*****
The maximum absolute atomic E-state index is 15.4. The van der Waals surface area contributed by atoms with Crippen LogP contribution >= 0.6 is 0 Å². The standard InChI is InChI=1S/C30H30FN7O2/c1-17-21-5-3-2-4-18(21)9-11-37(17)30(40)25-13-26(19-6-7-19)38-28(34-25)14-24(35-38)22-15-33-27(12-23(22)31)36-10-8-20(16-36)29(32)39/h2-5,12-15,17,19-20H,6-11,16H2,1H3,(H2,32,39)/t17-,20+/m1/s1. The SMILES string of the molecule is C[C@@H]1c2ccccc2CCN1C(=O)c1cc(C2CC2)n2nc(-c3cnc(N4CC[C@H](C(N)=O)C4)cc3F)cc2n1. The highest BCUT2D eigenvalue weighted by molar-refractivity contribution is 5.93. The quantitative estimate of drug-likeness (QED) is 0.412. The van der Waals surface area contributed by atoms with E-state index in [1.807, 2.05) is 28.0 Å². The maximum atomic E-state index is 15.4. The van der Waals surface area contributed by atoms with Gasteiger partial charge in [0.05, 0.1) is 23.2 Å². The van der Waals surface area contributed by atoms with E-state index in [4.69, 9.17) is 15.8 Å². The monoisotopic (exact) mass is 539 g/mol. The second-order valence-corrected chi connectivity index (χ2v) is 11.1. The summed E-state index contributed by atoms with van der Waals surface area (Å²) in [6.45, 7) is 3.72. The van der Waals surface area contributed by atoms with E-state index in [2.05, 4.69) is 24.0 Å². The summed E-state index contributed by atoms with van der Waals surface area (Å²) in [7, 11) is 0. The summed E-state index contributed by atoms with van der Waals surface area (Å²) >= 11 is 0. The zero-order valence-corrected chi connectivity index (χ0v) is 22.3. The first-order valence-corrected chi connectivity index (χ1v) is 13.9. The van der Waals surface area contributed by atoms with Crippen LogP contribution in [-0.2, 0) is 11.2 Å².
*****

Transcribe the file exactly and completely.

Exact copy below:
The maximum absolute atomic E-state index is 15.4. The van der Waals surface area contributed by atoms with Crippen LogP contribution >= 0.6 is 0 Å². The standard InChI is InChI=1S/C30H30FN7O2/c1-17-21-5-3-2-4-18(21)9-11-37(17)30(40)25-13-26(19-6-7-19)38-28(34-25)14-24(35-38)22-15-33-27(12-23(22)31)36-10-8-20(16-36)29(32)39/h2-5,12-15,17,19-20H,6-11,16H2,1H3,(H2,32,39)/t17-,20+/m1/s1. The SMILES string of the molecule is C[C@@H]1c2ccccc2CCN1C(=O)c1cc(C2CC2)n2nc(-c3cnc(N4CC[C@H](C(N)=O)C4)cc3F)cc2n1. The highest BCUT2D eigenvalue weighted by molar-refractivity contribution is 5.93. The quantitative estimate of drug-likeness (QED) is 0.412. The van der Waals surface area contributed by atoms with E-state index in [1.807, 2.05) is 28.0 Å². The maximum atomic E-state index is 15.4. The van der Waals surface area contributed by atoms with Gasteiger partial charge in [0.05, 0.1) is 23.2 Å². The van der Waals surface area contributed by atoms with E-state index in [4.69, 9.17) is 15.8 Å². The monoisotopic (exact) mass is 539 g/mol. The second-order valence-corrected chi connectivity index (χ2v) is 11.1. The summed E-state index contributed by atoms with van der Waals surface area (Å²) in [6.45, 7) is 3.72. The van der Waals surface area contributed by atoms with E-state index in [2.05, 4.69) is 24.0 Å². The summed E-state index contributed by atoms with van der Waals surface area (Å²) in [7, 11) is 0. The summed E-state index contributed by atoms with van der Waals surface area (Å²) >= 11 is 0. The zero-order valence-corrected chi connectivity index (χ0v) is 22.3. The first-order valence-corrected chi connectivity index (χ1v) is 13.9. The van der Waals surface area contributed by atoms with Crippen LogP contribution in [-0.2, 0) is 11.2 Å².